simply be unable to exist. It gives off much more than visible light, and some
of that data is now available to us, thanks to NASA's Solar Dynamics Observatory, a telescope
that can image the sun in a variety of different wavelengths. This
image shows the sun in the extreme ultraviolet wavelength, with the reds
showing cooler temperatures -- about 60,000 degrees Kelvin (107,540 F) -- and blues
and greens showing temperatures of 1 million degrees Kelvin (1,799,540 F) or
Marek Mis/Light Exhibit
This rather stunning looking collection of colours... well,
it's probably less interesting than it looks. It's a photomicrograph -- a
photograph taken using a microscope, by photographer Marek Mis -- of a decongestant
drug called Acatar and a common food additive called sodium citrate, taken in
polarised light. Normally, light vibrations can travel in all directions. Polarisation
is the technique whereby some directions are blocked, restricting the
vibrations to a single plane. This can be used in photomicrography to highlight
Frank Fox/Light Exhibit
Volvox under the microscope
This rather geometric looking structure is actually a type
of green algae called volvox -- which forms spherical colonies made up of
perfectly placed flagellate cells in the surface of a hollow sphere. These
cells coordinate their swimming, as indicated by their eyespots and posterior
and anterior positions. When viewed under an optical microscope -- also known
as a "light microscope", a type of microscope that uses light and
lenses to magnify tiny samples -- the details of this matrix spring into clarity,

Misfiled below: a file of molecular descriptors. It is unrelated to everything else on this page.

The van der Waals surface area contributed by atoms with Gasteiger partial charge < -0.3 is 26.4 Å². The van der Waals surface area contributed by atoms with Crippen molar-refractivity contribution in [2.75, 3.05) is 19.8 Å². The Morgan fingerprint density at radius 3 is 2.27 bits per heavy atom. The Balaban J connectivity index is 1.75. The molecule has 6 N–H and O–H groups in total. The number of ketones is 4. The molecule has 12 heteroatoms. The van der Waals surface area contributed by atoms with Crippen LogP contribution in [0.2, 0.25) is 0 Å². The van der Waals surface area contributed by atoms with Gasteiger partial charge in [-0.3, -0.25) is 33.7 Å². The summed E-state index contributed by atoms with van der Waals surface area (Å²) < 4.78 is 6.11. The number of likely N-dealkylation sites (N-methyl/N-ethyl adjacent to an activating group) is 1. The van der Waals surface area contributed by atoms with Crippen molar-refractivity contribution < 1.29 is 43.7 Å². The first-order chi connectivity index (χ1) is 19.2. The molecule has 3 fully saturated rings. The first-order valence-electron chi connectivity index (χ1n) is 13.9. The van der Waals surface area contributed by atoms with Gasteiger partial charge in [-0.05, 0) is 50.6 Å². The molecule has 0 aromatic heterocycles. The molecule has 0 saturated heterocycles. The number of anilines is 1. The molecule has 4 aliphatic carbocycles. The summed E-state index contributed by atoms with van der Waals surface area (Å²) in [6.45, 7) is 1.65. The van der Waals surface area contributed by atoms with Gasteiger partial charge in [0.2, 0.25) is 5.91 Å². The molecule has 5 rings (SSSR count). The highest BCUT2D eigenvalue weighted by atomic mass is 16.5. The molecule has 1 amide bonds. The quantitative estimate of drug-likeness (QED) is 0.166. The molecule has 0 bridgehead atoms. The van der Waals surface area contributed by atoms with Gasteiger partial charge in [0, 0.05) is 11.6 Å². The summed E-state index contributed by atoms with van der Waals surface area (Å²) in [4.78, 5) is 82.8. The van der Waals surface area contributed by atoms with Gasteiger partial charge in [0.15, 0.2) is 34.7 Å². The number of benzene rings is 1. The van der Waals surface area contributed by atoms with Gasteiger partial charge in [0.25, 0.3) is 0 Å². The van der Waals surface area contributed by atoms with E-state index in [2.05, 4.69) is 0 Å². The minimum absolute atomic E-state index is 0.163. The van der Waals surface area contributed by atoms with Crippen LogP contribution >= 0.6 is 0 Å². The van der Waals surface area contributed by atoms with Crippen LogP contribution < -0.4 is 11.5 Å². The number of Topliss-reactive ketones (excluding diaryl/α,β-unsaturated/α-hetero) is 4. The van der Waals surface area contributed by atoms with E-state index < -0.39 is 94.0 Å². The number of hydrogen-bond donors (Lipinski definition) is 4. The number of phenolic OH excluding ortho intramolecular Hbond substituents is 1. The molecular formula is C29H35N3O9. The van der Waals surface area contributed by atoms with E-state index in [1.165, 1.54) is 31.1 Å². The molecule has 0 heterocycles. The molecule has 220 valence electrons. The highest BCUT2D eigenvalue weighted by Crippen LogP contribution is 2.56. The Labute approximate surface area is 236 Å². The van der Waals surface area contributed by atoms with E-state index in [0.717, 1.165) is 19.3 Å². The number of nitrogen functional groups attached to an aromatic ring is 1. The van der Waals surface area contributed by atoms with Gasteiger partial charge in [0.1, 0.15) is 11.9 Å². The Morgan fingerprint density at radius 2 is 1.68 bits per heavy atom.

as seen in this image by Frank Fox. The
green sphere on the right is a "daughter" colony, growing on the
surface of an older colony. Eventually the parent colony will disintegrate,
giving "birth" to the younger colony.
Earth, as time goes by
Timelapse photos are a great way to capture aggregate
information. They involve leaving the lens of a camera open for a
longer-than-usual amount of time; this captures not a snapshot of a single
moment, but the paths light travels as it moves. This timelapse of the Earth,
taken from the ISS by NASA astronaut Done Petit, shows several types of light:
star trails in the sky; lightning (the bright flashes); aurora; and, of course,
the electric light created by human cities.
X-ray: NASA/CXC/UMass/D. Wang et al.; Optical: NASA/ESA/STScI/D.Wang et al.; IR: NASA/JPL-Caltech/SSC/S.Stolovy
The heart of the Milky Way
At the heart of the Milky Way galaxy -- astronomers believe
-- is probably a supermassive black hole. It's hard to tell, not just because
of the clouds of dust and matter that surround our galaxy's core, but because
black holes absorb all light -- meaning we can only really find out information
about them by observing their effect on the space and objects around them.
This image of the Milky Way's heart, released in 2009, is a composite comprising
data from NASA's three great observatories, Chandra, Hubble and Spitzer.
Chandra contributed X-ray data, visible in blue and violet, indicating gas
heated to millions of degrees by stellar explosions and outflows from the black
hole. Hubble contributed near-infrared data, visible in yellow, indicating
high-energy regions where new stars are being born. Spitzer contributed
infrared, visible in red, indicating glowing dust clouds created by solar
radiation and wind.
The very bright blob on the right side of the image? That's
the centre of the Milky Way galaxy, visible through the dust thanks to imaging
technologies that are able to see beyond visible light.